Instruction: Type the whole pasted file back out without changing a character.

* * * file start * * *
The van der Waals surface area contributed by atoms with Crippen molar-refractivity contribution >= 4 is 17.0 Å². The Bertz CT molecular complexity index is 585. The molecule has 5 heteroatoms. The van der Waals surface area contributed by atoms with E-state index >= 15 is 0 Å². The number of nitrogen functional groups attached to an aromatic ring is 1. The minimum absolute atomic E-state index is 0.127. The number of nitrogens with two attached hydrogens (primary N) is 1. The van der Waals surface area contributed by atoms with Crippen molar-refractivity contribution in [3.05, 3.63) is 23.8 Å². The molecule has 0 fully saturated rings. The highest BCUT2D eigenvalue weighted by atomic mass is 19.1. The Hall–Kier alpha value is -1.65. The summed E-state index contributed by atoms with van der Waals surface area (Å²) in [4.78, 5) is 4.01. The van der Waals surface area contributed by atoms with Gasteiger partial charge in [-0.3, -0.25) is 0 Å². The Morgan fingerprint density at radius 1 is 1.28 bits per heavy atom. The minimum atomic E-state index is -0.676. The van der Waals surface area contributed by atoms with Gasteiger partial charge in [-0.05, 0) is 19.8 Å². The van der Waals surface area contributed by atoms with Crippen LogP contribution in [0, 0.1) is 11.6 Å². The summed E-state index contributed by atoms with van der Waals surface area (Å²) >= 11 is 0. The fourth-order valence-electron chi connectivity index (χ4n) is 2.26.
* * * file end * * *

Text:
The van der Waals surface area contributed by atoms with Crippen molar-refractivity contribution >= 4 is 17.0 Å². The Bertz CT molecular complexity index is 585. The molecule has 5 heteroatoms. The van der Waals surface area contributed by atoms with E-state index >= 15 is 0 Å². The number of nitrogen functional groups attached to an aromatic ring is 1. The minimum absolute atomic E-state index is 0.127. The number of nitrogens with two attached hydrogens (primary N) is 1. The van der Waals surface area contributed by atoms with Crippen molar-refractivity contribution in [3.05, 3.63) is 23.8 Å². The molecule has 0 fully saturated rings. The highest BCUT2D eigenvalue weighted by atomic mass is 19.1. The Hall–Kier alpha value is -1.65. The summed E-state index contributed by atoms with van der Waals surface area (Å²) in [4.78, 5) is 4.01. The van der Waals surface area contributed by atoms with Gasteiger partial charge in [-0.3, -0.25) is 0 Å². The Morgan fingerprint density at radius 1 is 1.28 bits per heavy atom. The minimum atomic E-state index is -0.676. The van der Waals surface area contributed by atoms with Gasteiger partial charge in [-0.05, 0) is 19.8 Å². The van der Waals surface area contributed by atoms with Crippen LogP contribution in [0, 0.1) is 11.6 Å². The summed E-state index contributed by atoms with van der Waals surface area (Å²) >= 11 is 0. The fourth-order valence-electron chi connectivity index (χ4n) is 2.26.